Are you getting in the intended workload during your strength workouts?

The answer to that will depend on how you interpret the whiteboard and if you know your limits with each lift. Unless otherwise stated or specific percentages are given, warm-ups are NOT included in the prescribed sets – all sets listed are “working” sets. If you aren’t treating them as such then you are missing out on a load of strength gains.

For example, if you see a workout like the one below, what we are looking for is five, working sets of squats and weighted pull-ups. This means that if you know your five rep max (5RM) for your squat, you will be working as close to that as possible. Ideally, you would know what weight you can barely squeak out five reps and you would use that for all five sets. Of course you should warm-up before jumping into the working sets but those sets should not be counted toward your workout.

Five Sets:
Back Squat x 5 reps
Rest 90 seconds
Strict Pull-Ups x Max Reps
Rest 90 seconds

The alternative – and the place where many newer athletes misunderstand the prescription and therefore miss out on strength gains – is to build the weight throughout the five sets. In this example, instead of using 200 pounds for all five sets, the athlete might build over the course of the sets and end at 200 pounds (i.e. 120, 140, 160, 180, 200). Continue reading here.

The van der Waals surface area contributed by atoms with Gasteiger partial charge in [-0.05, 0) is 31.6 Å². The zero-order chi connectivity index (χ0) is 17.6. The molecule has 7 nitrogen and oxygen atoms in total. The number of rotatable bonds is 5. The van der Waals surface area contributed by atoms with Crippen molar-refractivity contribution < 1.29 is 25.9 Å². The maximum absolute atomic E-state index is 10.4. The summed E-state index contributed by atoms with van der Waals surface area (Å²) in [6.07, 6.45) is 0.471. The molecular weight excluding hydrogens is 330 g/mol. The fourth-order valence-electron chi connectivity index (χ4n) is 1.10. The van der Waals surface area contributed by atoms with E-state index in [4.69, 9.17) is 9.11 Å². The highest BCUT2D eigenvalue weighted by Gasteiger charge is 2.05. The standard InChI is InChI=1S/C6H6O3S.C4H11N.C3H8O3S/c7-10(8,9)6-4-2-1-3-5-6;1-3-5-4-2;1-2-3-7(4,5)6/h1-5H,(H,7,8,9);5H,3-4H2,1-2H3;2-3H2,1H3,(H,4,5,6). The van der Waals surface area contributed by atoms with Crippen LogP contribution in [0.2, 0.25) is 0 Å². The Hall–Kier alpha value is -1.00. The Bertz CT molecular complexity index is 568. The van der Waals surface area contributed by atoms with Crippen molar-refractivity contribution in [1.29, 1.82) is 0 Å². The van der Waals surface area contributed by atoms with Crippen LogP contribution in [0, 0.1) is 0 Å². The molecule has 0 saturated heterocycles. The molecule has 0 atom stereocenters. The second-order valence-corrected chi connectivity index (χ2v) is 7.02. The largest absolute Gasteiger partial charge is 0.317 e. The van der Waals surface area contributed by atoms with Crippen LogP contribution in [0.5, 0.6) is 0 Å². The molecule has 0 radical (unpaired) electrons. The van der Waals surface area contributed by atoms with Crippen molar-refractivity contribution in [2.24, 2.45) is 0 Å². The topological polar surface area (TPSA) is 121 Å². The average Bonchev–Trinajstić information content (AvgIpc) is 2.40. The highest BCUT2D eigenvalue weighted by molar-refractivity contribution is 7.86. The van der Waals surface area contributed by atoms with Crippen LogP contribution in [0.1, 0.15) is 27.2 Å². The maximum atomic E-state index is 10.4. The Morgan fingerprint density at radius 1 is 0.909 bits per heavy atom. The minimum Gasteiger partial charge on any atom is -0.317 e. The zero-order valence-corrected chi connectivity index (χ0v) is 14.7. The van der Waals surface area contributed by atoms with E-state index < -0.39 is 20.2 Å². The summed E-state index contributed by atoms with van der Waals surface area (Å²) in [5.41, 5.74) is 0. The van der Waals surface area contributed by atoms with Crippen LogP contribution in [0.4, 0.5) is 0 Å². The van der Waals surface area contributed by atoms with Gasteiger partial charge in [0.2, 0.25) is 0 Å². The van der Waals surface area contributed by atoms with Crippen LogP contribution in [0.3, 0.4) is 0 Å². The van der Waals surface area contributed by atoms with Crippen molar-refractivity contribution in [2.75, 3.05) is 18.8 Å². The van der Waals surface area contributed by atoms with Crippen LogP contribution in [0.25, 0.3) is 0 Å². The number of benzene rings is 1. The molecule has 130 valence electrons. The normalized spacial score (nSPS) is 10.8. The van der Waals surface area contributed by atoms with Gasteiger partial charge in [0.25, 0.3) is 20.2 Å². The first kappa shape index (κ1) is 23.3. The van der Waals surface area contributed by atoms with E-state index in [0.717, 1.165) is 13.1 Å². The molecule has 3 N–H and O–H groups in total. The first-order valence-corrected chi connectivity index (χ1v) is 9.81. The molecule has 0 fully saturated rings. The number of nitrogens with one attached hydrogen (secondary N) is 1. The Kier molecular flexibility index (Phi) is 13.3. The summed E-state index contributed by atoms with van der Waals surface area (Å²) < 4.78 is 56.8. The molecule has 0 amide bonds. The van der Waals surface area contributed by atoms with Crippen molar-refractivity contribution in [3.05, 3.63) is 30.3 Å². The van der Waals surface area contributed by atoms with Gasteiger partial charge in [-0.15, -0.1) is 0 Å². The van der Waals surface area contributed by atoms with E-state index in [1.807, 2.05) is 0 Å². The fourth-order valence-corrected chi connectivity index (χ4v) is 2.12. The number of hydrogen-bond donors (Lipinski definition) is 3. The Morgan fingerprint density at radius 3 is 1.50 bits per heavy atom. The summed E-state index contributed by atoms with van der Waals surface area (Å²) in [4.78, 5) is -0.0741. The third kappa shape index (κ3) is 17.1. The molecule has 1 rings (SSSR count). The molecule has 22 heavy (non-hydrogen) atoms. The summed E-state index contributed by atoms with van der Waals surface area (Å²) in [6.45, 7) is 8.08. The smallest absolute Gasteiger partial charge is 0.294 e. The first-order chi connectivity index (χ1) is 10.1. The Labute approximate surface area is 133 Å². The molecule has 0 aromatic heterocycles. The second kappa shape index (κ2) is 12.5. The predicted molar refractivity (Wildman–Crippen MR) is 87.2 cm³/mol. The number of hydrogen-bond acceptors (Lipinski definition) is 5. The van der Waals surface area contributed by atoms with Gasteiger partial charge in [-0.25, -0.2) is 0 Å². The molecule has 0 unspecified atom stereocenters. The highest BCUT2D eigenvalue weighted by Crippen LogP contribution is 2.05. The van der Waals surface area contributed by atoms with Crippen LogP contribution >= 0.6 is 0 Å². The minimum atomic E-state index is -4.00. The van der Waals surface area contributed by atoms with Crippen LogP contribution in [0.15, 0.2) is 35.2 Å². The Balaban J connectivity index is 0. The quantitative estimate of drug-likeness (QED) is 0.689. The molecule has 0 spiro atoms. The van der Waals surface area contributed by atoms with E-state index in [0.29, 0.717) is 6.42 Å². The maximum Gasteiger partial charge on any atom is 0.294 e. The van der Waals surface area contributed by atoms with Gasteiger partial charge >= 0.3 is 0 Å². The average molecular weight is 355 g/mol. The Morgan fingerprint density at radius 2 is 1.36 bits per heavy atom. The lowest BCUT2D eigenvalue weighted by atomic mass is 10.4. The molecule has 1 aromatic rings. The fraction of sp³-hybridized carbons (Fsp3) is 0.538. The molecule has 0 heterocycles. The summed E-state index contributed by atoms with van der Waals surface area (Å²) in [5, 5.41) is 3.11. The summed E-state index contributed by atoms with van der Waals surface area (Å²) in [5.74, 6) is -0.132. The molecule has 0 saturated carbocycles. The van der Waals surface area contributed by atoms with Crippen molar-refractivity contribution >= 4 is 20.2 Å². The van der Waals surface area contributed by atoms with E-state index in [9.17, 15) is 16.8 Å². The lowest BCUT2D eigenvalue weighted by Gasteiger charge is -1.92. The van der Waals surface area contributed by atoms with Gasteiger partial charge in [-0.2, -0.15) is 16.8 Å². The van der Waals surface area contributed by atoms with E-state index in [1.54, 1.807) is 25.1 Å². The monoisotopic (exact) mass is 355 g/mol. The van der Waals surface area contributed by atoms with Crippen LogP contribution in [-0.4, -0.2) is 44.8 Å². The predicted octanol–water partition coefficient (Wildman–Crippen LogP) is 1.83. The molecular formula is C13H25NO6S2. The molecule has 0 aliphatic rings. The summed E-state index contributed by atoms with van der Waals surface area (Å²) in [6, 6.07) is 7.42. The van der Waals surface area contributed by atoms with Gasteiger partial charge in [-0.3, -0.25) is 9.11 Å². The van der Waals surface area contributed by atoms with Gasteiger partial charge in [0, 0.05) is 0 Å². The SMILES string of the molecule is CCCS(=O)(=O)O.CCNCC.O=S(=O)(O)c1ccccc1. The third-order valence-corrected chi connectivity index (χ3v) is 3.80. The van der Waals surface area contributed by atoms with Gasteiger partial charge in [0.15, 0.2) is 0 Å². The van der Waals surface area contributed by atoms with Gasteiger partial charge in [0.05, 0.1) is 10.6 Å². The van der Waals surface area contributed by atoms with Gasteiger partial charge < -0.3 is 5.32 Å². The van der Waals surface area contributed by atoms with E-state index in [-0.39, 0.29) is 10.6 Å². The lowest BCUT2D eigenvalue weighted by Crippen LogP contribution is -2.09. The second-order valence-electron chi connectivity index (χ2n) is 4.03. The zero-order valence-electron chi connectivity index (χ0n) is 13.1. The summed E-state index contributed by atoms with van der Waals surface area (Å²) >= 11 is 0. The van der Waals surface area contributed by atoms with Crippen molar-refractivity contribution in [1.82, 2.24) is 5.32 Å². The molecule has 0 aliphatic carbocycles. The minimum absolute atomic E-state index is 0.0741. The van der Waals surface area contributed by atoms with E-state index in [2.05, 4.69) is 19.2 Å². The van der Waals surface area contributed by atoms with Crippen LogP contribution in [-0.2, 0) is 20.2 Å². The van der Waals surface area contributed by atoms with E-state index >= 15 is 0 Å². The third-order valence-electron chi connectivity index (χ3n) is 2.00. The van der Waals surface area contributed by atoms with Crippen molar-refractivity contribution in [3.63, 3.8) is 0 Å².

WOD (5-Oct-2015)

AMRAP in 8 min of:


10 Box Jump Overs (24/20)

-rest 2 min-

AMRAP in 8 min of:

10 Calorie Row

25 Sit-Ups

-rest 2 min-

AMRAP in 8 min of:

8 C2B

24 Double Unders


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“Roll Out!”


Ain’t No Rest for WODers…Just Recovery


Way back in the day, when I first started doing intentional exercise (not just playing sports), it was always on Monday, Wednesday, Friday. Why? I have no idea. Because that’s how you do it. Then I learned about rest days. While I understand the concept, forget about it; rest days are for slackers. What we are talking about today are recovery days!

No Rest Days!

The whole reason for taking a day off from your training is to allow your body to recover…